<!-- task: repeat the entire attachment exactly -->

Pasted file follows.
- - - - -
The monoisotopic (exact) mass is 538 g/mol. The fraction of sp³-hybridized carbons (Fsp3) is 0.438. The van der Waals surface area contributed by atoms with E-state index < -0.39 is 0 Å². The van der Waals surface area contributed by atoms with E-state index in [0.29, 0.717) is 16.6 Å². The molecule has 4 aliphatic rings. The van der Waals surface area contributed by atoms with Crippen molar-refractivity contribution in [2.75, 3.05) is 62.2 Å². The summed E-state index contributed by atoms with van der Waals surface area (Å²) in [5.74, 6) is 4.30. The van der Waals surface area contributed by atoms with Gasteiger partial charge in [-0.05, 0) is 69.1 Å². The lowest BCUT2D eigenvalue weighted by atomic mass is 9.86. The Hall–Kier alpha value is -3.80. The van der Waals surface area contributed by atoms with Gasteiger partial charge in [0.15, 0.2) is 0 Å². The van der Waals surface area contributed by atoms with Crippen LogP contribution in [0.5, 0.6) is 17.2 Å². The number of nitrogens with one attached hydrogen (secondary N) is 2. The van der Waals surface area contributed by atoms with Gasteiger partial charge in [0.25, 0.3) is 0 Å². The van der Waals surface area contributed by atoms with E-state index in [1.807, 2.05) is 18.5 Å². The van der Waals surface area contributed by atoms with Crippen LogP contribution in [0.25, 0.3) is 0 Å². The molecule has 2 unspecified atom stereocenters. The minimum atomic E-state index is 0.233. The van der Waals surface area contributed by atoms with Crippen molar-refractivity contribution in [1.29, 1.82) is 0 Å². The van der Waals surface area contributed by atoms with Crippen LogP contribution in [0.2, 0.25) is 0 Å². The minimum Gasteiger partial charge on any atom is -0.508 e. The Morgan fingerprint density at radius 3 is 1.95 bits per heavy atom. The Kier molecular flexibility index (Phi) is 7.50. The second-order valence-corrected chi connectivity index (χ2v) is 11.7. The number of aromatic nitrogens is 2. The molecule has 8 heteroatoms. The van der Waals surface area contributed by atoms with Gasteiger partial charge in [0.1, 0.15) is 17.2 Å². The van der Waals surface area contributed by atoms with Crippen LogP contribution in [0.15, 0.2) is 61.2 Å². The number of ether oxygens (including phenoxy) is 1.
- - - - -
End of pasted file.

The monoisotopic (exact) mass is 538 g/mol. The fraction of sp³-hybridized carbons (Fsp3) is 0.438. The van der Waals surface area contributed by atoms with E-state index < -0.39 is 0 Å². The van der Waals surface area contributed by atoms with E-state index in [0.29, 0.717) is 16.6 Å². The molecule has 4 aliphatic rings. The van der Waals surface area contributed by atoms with Crippen molar-refractivity contribution in [2.75, 3.05) is 62.2 Å². The summed E-state index contributed by atoms with van der Waals surface area (Å²) in [5.74, 6) is 4.30. The van der Waals surface area contributed by atoms with Gasteiger partial charge in [-0.05, 0) is 69.1 Å². The lowest BCUT2D eigenvalue weighted by atomic mass is 9.86. The Hall–Kier alpha value is -3.80. The van der Waals surface area contributed by atoms with Gasteiger partial charge in [0.15, 0.2) is 0 Å². The van der Waals surface area contributed by atoms with Crippen LogP contribution in [0.5, 0.6) is 17.2 Å². The number of nitrogens with one attached hydrogen (secondary N) is 2. The van der Waals surface area contributed by atoms with Gasteiger partial charge in [0.25, 0.3) is 0 Å². The van der Waals surface area contributed by atoms with E-state index in [1.807, 2.05) is 18.5 Å². The van der Waals surface area contributed by atoms with Crippen LogP contribution in [0.25, 0.3) is 0 Å². The molecule has 2 unspecified atom stereocenters. The minimum atomic E-state index is 0.233. The van der Waals surface area contributed by atoms with Crippen molar-refractivity contribution in [1.29, 1.82) is 0 Å². The van der Waals surface area contributed by atoms with Crippen LogP contribution in [0.2, 0.25) is 0 Å². The minimum Gasteiger partial charge on any atom is -0.508 e. The Morgan fingerprint density at radius 3 is 1.95 bits per heavy atom. The Kier molecular flexibility index (Phi) is 7.50. The second-order valence-corrected chi connectivity index (χ2v) is 11.7. The number of aromatic nitrogens is 2. The molecule has 8 heteroatoms. The van der Waals surface area contributed by atoms with Gasteiger partial charge in [0.1, 0.15) is 17.2 Å². The van der Waals surface area contributed by atoms with Crippen LogP contribution in [0.15, 0.2) is 61.2 Å². The number of ether oxygens (including phenoxy) is 1.